Pharmaceutical Company Ordered to Pay $572 Million for Fueling the Opioid Epidemic

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An Oklahoma judge has found massive pharmaceutical company Johnson & Johnson and subsidiary Janssen Pharmaceutical Companies liable for fueling the opioid crisis in the state. The ruling is passed down with the order to pay the state in excess of $572 million, far less than the $17 billion the state was initially seeking. 

This marks the first time a judge has made a ruling in an opioid-related case such as this one. There are more than 1,500 similar lawsuits filed by state, local, and tribal governments alleging pharmaceutical companies and unscrupulous physicians have contributed to the growing opioid crisis in America. 

With more than 48 states filing suit against these companies, they argue the drugs were improperly marketed to consumers, lacking in proper warnings that showed they were extremely addictive and harmful in the long-term. They also say these companies did not take action in stopping suspicious orders of the drug from shipping to pharmacies and so-called “pain pill mills” across the country. 

Recent studies have shown that using powerful opioids to treat chronic pain can lead to addiction, with the dosage increasing as patients develop a tolerance for the medication. Due to a major influx of the drug throughout the last two decades, they have become increasingly easier to be obtained by recreational users and addicts.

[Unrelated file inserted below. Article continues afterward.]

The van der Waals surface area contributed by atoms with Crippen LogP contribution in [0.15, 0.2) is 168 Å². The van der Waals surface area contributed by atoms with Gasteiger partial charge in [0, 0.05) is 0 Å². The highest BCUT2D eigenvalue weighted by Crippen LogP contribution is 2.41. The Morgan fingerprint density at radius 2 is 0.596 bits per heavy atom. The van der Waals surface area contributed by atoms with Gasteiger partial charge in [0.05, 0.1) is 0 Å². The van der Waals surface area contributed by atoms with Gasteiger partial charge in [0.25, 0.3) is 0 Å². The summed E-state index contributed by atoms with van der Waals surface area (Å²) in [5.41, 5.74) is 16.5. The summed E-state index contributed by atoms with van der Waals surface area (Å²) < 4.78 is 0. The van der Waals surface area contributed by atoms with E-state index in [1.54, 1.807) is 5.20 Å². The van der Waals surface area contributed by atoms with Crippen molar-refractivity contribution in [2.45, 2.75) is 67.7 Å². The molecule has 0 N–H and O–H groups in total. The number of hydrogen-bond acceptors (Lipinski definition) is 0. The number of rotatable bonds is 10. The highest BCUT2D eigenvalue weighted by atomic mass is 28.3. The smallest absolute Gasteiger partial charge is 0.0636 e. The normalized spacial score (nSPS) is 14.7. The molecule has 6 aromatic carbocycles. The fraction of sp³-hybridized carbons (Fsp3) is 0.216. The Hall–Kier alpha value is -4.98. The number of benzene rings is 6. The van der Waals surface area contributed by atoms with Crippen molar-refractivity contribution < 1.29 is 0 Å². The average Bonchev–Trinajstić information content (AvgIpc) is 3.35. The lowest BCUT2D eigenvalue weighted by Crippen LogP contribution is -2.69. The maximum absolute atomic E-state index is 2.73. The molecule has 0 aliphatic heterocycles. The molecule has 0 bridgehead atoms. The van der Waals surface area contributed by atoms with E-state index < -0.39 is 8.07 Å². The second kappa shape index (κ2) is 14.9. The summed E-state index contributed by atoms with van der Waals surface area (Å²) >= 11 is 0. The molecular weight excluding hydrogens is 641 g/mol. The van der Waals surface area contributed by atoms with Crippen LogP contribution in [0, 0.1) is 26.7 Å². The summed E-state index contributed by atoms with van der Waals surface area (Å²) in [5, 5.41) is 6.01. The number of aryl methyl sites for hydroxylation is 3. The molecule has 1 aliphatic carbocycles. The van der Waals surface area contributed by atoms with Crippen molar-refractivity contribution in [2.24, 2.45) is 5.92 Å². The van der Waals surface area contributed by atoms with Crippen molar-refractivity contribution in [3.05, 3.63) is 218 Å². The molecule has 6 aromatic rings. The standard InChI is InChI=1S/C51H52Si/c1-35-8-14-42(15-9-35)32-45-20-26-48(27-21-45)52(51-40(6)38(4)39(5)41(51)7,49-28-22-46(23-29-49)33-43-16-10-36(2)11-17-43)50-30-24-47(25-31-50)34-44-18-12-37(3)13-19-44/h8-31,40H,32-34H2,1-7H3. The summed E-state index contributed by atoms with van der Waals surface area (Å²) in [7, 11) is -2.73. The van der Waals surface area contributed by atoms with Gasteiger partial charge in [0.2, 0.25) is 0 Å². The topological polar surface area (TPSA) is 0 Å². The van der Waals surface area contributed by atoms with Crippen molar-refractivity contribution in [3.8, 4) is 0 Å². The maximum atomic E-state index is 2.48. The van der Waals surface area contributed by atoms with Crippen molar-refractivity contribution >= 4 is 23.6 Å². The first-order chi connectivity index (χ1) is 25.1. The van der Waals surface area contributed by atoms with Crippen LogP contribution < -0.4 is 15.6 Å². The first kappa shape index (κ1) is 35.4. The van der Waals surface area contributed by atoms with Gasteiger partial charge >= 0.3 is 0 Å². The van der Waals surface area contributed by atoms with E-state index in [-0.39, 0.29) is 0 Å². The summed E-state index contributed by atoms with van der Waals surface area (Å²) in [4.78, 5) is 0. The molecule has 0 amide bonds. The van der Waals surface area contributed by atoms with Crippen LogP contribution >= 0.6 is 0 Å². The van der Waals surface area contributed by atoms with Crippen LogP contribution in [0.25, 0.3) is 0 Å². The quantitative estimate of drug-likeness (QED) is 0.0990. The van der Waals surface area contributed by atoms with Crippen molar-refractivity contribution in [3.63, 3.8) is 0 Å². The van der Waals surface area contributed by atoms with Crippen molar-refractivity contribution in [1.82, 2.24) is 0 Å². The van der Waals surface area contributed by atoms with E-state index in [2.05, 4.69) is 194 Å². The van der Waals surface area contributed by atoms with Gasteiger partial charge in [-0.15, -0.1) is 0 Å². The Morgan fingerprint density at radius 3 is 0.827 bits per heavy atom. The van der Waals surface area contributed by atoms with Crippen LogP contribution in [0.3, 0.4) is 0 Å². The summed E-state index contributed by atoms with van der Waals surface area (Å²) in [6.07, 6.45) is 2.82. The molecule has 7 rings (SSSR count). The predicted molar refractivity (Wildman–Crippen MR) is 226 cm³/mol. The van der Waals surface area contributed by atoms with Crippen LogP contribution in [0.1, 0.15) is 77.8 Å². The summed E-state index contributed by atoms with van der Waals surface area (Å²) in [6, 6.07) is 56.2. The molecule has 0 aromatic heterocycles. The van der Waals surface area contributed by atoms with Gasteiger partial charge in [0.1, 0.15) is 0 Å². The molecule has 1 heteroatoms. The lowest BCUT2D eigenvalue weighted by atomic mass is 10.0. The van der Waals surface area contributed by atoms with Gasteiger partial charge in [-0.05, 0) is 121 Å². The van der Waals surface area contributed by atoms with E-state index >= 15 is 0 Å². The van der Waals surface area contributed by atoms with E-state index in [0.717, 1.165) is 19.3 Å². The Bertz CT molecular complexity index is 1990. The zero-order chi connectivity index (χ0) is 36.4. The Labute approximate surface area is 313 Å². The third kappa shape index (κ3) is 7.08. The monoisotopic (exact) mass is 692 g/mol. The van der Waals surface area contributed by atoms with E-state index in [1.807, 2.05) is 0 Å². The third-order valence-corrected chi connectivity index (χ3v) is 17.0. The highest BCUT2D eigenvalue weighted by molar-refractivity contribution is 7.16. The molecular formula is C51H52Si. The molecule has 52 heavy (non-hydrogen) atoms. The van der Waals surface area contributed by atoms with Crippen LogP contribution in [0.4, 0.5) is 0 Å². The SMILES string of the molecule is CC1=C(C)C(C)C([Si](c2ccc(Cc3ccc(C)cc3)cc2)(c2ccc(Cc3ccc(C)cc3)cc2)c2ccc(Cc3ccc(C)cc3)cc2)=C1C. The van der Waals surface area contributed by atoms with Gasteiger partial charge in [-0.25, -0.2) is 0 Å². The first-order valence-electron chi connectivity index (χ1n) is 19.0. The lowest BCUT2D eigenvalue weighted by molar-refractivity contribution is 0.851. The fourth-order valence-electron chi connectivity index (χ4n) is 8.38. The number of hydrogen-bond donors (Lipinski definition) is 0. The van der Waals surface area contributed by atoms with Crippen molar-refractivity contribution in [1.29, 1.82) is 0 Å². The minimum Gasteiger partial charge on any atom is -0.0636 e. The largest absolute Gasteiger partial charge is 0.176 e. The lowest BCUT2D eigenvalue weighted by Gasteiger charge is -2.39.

The state of Oklahoma has been hit particularly hard by the opioid epidemic. Since 2000, there have been 6,000 overdose deaths in Oklahoma. Opioids were so prevalent that in 2012, there were 127 prescriptions per 100 persons. This number has since declined to around 88.1 prescriptions per 100 persons, but the number is still very high compared to other states. 

Oklahoma has already won several cases against prolific pharmaceutical companies. The state reached an agreement with a $270 million deal with Purdue Pharma, the makers of the widely used OxyContin. They also closed an $85 million settlement with Teva, and now, they can add Johnson & Johnson to the count. 

As the opioid crisis worsens, areas across the country are gearing up to fight back against the devastation it has caused. Last month, the San Diego County Board of Supervisors unveiled a comprehensive update on the region’s plan to combat the opioid epidemic. Complete with strategies to prevent opioid misuse, it will also include community outreach and engagement, education, resource development, promotion of alternative pain management, and appropriate medication disposal. 

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